Statins: No Cancer Risk
Study Shows Cholesterol-Lowering Drugs Not Guilty of Cancer Risk
WebMD News Archive
Aug. 20, 2008 -- Cholesterol-lowering statin drugs do not increase cancer risk, says Tufts University's Richard Karas, MD, who last year warned of a possible risk.
The earlier warning was based on data suggesting that people achieved the lowest "bad" LDL cholesterol levels while taking statin drugs had the highest cancer risk.
But a more complete analysis of the data, from 15 large, randomized statin studies including nearly 52,000 patients, shows no link between statins and cancer risk.
"When you put all of the information together, there is no evidence that statins increase the risk of cancer," Karas says in a news release. "This study should reassure those taking statins that they are not increasing their risk of cancer by trying to reduce their risk of cardiovascular disease."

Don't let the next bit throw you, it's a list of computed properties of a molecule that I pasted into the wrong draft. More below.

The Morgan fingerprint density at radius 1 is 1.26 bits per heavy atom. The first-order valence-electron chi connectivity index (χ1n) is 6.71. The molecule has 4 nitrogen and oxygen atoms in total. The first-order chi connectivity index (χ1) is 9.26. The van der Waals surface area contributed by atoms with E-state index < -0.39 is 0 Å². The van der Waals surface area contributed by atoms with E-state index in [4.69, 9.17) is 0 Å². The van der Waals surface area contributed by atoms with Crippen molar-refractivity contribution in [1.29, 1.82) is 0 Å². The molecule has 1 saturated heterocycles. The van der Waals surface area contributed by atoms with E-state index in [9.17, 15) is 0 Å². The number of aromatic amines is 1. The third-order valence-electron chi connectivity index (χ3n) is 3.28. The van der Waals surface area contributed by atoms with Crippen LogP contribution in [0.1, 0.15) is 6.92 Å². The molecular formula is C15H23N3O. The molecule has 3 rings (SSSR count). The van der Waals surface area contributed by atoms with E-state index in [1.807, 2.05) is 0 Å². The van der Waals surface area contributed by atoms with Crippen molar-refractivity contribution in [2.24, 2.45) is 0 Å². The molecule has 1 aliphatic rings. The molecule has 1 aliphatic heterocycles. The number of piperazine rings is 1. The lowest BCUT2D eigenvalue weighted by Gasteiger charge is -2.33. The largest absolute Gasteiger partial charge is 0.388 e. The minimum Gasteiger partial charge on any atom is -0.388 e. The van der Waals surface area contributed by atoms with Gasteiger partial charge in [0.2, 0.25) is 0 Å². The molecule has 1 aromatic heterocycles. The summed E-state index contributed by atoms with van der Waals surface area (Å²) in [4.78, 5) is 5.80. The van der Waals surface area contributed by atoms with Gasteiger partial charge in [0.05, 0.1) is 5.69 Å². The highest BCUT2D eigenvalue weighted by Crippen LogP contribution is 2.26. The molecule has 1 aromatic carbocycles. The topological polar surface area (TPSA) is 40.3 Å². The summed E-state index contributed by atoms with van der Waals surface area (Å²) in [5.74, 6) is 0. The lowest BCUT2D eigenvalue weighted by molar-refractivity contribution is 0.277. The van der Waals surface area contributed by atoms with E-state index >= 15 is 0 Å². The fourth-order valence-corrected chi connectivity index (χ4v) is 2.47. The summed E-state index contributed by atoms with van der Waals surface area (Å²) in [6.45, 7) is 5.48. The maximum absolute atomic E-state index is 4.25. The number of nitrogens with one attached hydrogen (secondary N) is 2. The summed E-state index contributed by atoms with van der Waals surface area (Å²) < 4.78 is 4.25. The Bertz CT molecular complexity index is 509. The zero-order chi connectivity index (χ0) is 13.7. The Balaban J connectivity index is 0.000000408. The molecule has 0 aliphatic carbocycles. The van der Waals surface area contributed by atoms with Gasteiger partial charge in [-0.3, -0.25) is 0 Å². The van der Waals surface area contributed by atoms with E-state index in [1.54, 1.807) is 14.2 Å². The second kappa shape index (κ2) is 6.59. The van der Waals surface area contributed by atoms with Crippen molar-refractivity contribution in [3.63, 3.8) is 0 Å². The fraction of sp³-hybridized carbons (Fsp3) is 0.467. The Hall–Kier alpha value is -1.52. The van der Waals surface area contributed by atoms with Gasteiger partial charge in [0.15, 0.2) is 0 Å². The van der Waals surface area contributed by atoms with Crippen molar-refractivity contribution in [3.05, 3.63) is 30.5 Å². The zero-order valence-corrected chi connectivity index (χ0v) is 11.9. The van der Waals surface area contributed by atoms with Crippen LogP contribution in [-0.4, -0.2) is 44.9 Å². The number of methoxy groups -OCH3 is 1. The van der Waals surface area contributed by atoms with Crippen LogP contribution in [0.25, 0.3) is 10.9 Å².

In fact, the studies showed that statins lowered LDL cholesterol levels by an average of 40 points. This cholesterol reduction came with no increase in cancer risk. Studies suggest that every 40-point reduction in LDL cholesterol reduces a person's risk of heart disease by 20%.
Statin drugs include Lescol, Mevacor, Lipitor, Pravachol, Crestor, and Zocor.
Karas and colleagues did not set out to look at cancer risk. They were analyzing clinical trial data to evaluate other possible side effects and were asked to include cancer in their analysis.
Previous studies have linked very low LDL cholesterol to cancer risk. The Karas team confirmed this link. They also showed that statins -- regardless of dose -- had no effect on cancer risk.
Whatever link there may be between low LDL cholesterol levels and cancer, they conclude, it "is not driven by statins."
"Statin therapy, despite producing marked reductions in LDL cholesterol, is not associated with an increased risk of cancer," Karas and colleagues write.
The new findings appear in the Journal of the American College of Cardiology, published online ahead of print on Aug. 20.